Likewise, to regard penal substitution as the means by which our sinful souls can leave this world and go to heaven is to cage the tiger. In western thought ‘the kingdom of God’ and ‘the saving work of the cross’ have been split apart; the gospels appear to focus on the kingdom, so people assume they don’t say much about atonement. But they do – by telling the story of Jesus standing in as the representative substitute for individuals, for Israel as a whole, and so for the world as a whole, thereby breaking the sin-laden grip of the powers and inaugurating God’s kingdom on earth as in heaven. Victory through substitution: a victory to be implemented not by souls going to a Platonic heaven but by the principalities and powers being called to account. A more fully biblical view both of biblical authority itself and of substitutionary atonement ought thus to project us into the questions and challenges of today’s and tomorrow’s world.
Here we meet the major challenge: retelling and reliving the biblical narrative in a world which has its own powerful narratives, all the more powerful in fact for being normally unnoticed. If we are going to address the big issues of our time, whether it’s Brexit or Syria or cyber warfare, we have to understand the tectonic plates of worldviews that have been grinding together and producing our socio-cultural and political earthquakes.
The Clash of Narratives
Modern Western Christians are used to thinking of their implicit clash with the surrounding culture in terms of ‘secularism’. The secular world has dismissed God; we want to reclaim him. It’s actually a bit more complex than that, and unless we see the larger picture we won’t understand where the real issues lie.
In scripture, world history is focused on Israel as God’s people, chosen for a purpose. The four gospels see that purpose focused onto Israel’s Messiah, Jesus, and his public career, climaxing in his death and resurrection. God had always promised to set up his rule on earth as in heaven; this, shockingly, is how it was done. The promises of this-worldly transformation in the Psalms and Isaiah are not allegories for a Platonic heaven. Jesus insisted that the meek would inherit the earth. New creation is then launched in the resurrection and the gift of the Spirit. Israel had always expected a transformed and transformative new world, but that new world arrived in a surprising form, stretching forwards to the rescue and renewal of the whole created order as in Romans, 1 Corinthians or Revelation. Western theology has often baulked at all this, but Jesus’ resurrection means no less. Among the other implications is the centring of the single great narrative on Jesus himself. World history reached its climax with him, generating a new world and summoning people to share in it.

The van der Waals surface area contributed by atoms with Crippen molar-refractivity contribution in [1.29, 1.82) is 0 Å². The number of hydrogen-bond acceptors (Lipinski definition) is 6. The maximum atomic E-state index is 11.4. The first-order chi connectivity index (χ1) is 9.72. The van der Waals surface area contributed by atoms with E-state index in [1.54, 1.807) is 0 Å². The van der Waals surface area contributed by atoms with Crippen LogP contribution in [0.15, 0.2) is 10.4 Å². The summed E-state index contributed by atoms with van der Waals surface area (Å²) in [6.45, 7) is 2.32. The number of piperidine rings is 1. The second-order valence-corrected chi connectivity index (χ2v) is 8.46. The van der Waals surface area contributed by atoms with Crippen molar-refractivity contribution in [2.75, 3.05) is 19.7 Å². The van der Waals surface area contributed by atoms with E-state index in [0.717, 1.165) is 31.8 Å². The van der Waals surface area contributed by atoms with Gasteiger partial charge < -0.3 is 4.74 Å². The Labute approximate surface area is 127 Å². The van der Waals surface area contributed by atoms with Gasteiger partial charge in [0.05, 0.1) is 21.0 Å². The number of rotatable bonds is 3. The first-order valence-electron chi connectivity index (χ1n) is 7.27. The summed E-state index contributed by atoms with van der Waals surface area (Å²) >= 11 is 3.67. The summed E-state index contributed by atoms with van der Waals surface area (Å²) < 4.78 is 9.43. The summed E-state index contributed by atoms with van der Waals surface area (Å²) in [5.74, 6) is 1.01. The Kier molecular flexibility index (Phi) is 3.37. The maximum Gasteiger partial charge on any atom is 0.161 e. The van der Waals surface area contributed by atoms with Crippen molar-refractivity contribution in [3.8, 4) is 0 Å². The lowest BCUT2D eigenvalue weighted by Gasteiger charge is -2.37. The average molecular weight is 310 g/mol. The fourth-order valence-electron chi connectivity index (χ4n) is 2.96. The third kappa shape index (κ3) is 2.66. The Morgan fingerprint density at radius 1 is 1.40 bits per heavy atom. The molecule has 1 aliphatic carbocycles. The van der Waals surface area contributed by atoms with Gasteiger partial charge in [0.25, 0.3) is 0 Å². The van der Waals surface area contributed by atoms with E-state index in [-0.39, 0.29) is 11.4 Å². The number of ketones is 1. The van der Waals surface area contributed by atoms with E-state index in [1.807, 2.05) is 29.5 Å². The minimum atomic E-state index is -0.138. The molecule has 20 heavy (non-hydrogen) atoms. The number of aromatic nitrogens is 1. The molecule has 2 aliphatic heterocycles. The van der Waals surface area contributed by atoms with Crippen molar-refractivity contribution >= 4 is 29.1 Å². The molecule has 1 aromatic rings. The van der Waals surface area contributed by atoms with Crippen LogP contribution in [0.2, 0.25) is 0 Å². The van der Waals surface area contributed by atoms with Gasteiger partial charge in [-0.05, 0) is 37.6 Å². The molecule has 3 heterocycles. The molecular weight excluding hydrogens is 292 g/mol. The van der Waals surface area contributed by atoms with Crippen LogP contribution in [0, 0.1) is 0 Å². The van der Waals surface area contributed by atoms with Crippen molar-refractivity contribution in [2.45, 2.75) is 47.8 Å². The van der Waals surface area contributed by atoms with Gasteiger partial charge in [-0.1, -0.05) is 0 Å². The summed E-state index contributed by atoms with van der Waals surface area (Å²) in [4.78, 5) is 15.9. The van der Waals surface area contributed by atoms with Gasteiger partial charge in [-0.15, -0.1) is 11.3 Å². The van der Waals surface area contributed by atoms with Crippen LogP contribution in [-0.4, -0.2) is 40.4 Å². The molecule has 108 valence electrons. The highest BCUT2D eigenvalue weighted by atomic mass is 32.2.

Here is the first and most important clash with the modern western worldview, which frames our current social and political dialogues of the deaf. Since the eighteenth century, we have constantly been told that the Western Enlightenment was the climax of history, the moment when the human race threw off superstition and came of age. The American and French revolutions, the revisionist histories of Gibbon and Hume, the evolutionary science of Erasmus Darwin, the economic theories of Adam Smith, the start of the sceptical reconstructions of the historical Jesus – all these and more betokened a new mood, a power grab at the social and cultural level as well as the philosophical and theological. God is out of the picture; we have grown up and are taking control of our own lives, of our world. Wotan is on the way out; the future belongs to Siegfried and Brünnhilde. This is where history has been going.
But there cannot be two climaxes of history. For the enlightenment, Jesus is at best a precursor, a long-range prophet of the true freedom announced by John Locke, Immanuel Kant and Thomas Jefferson. This is the main reason why the Enlightenment rejected Jesus’ resurrection: if Jesus rose from the dead then he really was the fulcrum of history, and the Enlightenment, and with it the whole modernist project, is shown up as a parody. Alternatively, if history really has reached a new saeculum with the eighteenth century – as, interestingly, Bishop David Jenkins said explicitly in his autobiography – then the transformation of this present world is not to be effected by the Triune God and his gospel but by the reforming zeal of secular humanism. Thus the ecclesial triumphalism of the early eighteenth century morphed into the secular triumphalism of the late eighteenth and early nineteenth. The Western churches, not least some evangelicals, have often gone along for the ride, forswearing social and political agendas as ‘worldly’ distractions from our ‘spiritual’ priorities. Our modern democratic systems, with their own internal peculiarities and contradictions, are then what you get when you pretend that human affairs should work like Darwinian biology, with voting functioning like natural selection: what John Milbank calls ‘the biopolitical’. Such a view – such a faith! – might be touchingly naïve, were it not so dangerous.